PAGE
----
IMPUTED INCOME: Definition, Examples & How to Calculate it

imputed income domestic partner group term life insurance
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Imputed income remains the benefits workers get from their employer but is not part of their wages. You are most certainly already familiar with reporting regular wages on a W-2 form if you are a business owner with employees. However, you might not be aware of or familiar with other quantities or payment kinds that you need to disclose. Employees too might wonder how much they pay as imputed income on tax. Many might ask questions like “what is imputed income in reality?” Or, “how much does my spouse pay in tax as imputed income for group term insurance as a domestic partner?” In this article, we’ll explain what “imputed income” for a domestic partner is and its conditions regarding life insurance and domestic partners, along with some definitions and illustrations.

What is Imputed Income

These are benefits that employees receive but aren’t part of their salary or compensation. However, these benefits are still subject to taxation as part of an employee’s income. Some of the benefits that employees receive, such as food and health insurance plans, and several low-value benefits, are excluded from imputed income. It means they are exempt from taxation.

To enable the withholding of employment taxes, an employer has to add this income to the employee’s gross pay. Imputed income is excluded from an employee’s net salary, though. This is due to the fact that the benefit was already provided without payment.

Imputed income can be fringe benefits, which is a way an employer can compensate or reward their employees beyond their monthly salary. 

#1. Fringe Benefits 

These are taxable products, experiences, or services that an employer gives to workers in addition to their regular wages. For instance, employees must report the award as income, if they win a $300 gift card for winning in a fitness challenge at work.

Hence, even though the employee may not have to pay for these specific benefits, they are still liable for the tax the company owes on their value.

 Examples of taxable fringe benefits or imputed income

  • Personal use of a company or employer vehicle 
  • Prizes and awards
  • Wellness program incentives like membership fees to a country club or a gym.  
  • Gift cards in any denomination provided by the company
  • life insurance in excess of $50,000
  • Company’s employee discounts
  • Tuition reduction and educational assistance 
  • Dependent care assistance that is more than the tax-free threshold
  • Adoption assistance exceeding the tax-free amount
  • Dependent care assistance in excess of the tax-free amount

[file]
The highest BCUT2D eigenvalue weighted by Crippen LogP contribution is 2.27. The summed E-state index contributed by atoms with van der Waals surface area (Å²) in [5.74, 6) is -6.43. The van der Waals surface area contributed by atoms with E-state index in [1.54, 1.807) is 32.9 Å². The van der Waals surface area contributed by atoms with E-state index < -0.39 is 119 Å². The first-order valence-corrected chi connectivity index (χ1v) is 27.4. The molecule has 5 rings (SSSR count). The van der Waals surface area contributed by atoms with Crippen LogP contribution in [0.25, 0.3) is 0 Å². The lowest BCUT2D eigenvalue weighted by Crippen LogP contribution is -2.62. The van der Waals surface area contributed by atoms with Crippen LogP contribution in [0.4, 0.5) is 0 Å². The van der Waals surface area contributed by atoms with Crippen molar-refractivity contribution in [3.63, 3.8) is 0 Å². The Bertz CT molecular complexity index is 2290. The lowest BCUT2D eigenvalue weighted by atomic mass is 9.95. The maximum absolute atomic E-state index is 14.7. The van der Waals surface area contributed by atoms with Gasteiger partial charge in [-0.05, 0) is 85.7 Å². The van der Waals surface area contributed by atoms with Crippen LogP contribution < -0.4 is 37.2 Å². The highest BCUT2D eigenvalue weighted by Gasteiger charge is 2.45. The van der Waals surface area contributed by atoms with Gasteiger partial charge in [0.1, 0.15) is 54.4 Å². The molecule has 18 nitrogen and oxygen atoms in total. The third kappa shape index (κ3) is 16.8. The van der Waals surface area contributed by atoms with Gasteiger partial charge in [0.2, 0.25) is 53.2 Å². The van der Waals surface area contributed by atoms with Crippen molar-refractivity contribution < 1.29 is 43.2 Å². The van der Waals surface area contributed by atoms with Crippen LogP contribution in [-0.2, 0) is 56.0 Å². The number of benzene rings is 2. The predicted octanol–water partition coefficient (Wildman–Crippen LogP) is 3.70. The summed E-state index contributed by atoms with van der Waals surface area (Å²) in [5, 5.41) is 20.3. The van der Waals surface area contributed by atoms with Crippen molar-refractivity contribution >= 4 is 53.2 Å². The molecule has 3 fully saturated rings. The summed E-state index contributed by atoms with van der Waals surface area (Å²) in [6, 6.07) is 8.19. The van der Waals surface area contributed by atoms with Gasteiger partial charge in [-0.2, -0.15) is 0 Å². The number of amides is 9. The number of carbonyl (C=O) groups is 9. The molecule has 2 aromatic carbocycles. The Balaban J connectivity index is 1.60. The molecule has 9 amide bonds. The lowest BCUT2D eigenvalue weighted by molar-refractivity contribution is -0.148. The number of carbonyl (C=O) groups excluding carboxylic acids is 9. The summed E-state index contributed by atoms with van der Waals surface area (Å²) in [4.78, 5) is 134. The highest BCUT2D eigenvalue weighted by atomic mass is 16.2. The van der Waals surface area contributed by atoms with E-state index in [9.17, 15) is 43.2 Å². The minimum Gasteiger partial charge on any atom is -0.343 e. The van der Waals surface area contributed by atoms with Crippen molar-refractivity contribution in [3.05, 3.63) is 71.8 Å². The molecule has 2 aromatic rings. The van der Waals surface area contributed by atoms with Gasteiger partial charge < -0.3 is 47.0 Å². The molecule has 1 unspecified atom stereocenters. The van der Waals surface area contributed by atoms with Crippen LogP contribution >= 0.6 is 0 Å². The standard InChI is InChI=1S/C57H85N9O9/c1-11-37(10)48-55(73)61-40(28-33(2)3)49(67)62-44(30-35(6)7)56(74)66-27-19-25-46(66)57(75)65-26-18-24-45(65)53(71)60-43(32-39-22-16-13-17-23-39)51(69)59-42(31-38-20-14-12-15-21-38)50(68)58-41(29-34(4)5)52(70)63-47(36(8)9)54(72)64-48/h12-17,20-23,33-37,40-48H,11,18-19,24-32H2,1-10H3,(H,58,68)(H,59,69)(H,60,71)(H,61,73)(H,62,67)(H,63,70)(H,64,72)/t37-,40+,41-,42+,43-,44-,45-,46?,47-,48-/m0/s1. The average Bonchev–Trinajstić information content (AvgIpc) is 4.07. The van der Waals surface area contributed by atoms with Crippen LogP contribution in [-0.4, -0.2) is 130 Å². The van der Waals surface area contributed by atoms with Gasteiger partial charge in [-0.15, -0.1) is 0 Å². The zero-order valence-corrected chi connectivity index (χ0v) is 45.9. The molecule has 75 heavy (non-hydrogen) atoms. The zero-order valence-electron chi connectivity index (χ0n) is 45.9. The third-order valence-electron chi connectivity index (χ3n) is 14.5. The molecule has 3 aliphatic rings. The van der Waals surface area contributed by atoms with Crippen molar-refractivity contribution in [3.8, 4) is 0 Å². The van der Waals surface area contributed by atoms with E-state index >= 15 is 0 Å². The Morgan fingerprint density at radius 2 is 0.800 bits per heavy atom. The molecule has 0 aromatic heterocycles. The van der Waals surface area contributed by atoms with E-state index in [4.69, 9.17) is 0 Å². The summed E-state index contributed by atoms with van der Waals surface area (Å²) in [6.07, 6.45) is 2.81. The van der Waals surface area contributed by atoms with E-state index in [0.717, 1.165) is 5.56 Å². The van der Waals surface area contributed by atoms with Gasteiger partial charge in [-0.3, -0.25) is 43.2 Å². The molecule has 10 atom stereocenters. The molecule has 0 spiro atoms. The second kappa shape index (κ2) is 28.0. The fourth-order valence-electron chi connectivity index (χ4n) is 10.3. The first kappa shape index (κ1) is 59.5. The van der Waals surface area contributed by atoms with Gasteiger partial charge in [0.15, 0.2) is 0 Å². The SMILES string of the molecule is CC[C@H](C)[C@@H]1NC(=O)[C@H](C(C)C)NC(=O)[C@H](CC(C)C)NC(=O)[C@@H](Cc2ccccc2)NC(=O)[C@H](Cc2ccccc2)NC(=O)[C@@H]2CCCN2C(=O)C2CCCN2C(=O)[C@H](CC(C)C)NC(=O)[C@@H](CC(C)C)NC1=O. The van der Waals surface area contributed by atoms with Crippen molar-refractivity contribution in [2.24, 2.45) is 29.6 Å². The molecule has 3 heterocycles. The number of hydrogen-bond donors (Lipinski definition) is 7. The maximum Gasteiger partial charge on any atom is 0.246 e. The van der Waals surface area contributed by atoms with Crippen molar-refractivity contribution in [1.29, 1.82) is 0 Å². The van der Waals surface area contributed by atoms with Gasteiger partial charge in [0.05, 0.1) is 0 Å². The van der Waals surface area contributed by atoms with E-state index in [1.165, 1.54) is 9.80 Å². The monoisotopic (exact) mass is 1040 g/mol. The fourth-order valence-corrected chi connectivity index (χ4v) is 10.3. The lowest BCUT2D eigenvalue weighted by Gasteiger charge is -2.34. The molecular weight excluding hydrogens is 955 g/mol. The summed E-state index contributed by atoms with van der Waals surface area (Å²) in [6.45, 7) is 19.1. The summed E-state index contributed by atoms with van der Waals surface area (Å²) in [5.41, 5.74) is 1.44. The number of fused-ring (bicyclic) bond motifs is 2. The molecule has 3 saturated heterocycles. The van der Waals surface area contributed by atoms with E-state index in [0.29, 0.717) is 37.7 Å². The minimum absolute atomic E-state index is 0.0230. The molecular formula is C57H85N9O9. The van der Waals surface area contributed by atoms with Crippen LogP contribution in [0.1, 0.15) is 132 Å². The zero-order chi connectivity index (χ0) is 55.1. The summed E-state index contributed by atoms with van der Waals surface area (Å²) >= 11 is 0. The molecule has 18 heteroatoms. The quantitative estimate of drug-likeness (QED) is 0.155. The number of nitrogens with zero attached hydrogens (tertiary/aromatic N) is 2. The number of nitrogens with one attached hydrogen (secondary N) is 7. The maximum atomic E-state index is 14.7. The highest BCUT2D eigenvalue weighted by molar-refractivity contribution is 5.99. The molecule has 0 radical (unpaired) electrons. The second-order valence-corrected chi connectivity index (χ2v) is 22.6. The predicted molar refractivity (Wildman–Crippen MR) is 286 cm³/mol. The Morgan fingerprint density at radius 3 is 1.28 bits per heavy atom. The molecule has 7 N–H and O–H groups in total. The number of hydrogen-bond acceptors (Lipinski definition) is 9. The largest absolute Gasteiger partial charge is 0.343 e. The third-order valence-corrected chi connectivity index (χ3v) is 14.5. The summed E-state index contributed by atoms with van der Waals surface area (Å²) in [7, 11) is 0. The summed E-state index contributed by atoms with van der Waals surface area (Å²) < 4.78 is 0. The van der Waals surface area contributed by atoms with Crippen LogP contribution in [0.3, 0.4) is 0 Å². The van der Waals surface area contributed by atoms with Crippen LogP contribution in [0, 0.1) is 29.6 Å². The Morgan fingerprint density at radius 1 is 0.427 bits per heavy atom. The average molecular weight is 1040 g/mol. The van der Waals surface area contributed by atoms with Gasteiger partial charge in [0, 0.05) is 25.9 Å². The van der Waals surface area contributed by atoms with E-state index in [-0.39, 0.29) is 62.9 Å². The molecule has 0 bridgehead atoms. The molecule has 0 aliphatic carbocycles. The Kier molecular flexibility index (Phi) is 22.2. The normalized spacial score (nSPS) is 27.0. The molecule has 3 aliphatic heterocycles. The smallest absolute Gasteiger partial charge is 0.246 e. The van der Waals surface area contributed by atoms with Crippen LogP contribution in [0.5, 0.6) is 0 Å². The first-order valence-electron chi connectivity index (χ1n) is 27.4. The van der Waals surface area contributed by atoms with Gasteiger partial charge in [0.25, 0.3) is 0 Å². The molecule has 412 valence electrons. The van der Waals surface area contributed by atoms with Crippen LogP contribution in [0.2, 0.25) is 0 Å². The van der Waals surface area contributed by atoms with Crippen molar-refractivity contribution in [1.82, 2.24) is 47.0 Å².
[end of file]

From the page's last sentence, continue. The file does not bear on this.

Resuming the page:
• Health and dental insurance for non-dependent domestic partners or spouses
  • Basic or group life insurance exceeding  $50,000
  • Non-deductible moving expense or reimbursement for any class
  • Educational assistance exceeding the excluded amount

#2. What are Nontaxable Fringe Benefits?

Employers may enjoy a few fringe benefits without raising any concerns with the IRS. These benefits, known as “de minimis” (minimal benefits), are items whose value is so small that the IRS deems it administratively impractical to record or maintain an account.

Although there isn’t a set monetary limit for what qualifies as a de minimis benefit, it’s best to keep it under $75 because, according to the IRS, anything worth more than $100 is not a de minimis benefit.

Some nontaxable benefits include:

  • Company picnics
  • Flowers or fruit for a special occasion
  • Occasional tickets for theater or sporting events
  • Occasional personal use of a company copy machine
  • Accident and health benefits
  • Health savings accounts
  • Meals
  • Group-term life insurance with a value of up to $50,000
  • Employee discounts up to the tax-free amount
  • Adoption assistance up to the tax-free amount
  • Dependent care assistance that is not more than the tax-free threshold
  • Employer-provided cell phones used primarily for work

As an employer, it’s essential to know how imputed income affects employees’ taxes. The employee must include this sum in the W-2 form. Without this data, the employee might wind up paying less in taxes than necessary if imputed income was left out.

Therefore, employees need to report the imputed income alongside their gross wages on Form W-2. Imputed income factors into the wages you’ll report in boxes 1, 3, and 5. Since it’s subject to Social Security and Medicare taxes, you must add it to gross employee wages.

 As an employer, you can choose a different frequency to report fringe benefit value. Period reporting options include

  • Quarterly
  • Per pay period
  • Semi-annually
  • Annually.

Imputed Income on Life Insurance

A life insurance policy seeks to transfer the risk of financial consequences of an insuree’s dying and leaving the policy beneficiary without financial support. An insuree (policyholder) purchases a life insurance policy to assign this risk to an insurance company in exchange for a stream of payments. When the insured person passes away, the insurance may pay a death benefit in the form of a flat sum or a regular stream of payments (annuity).

Moreover, employers do offer their employees life insurance benefits. Therefore, as long as the death benefit is $50,000 or less, group term life insurance provided by your employer is regarded as a tax-free benefit. The IRS, however, mandates that the employee declare any group term life insurance payouts that exceed $50,000 as imputed income. Once the payment is regarded as income, the employee must pay taxes on it. Although benefits that aren’t a part of an employee’s direct financial compensation are included in imputed income, you can determine the amount for yourself in a few different ways.

Calculating Life Insurance Imputed Income

You can personally calculate your imputed income value of life insurance of more than $50,000. And, you can determine the tax liability your employer will add to the W-2 tax form at the end of the year. Your age and the IRS schedule below determine the imputed income value.

 Age Monthly cost per $1,000 of excess coverage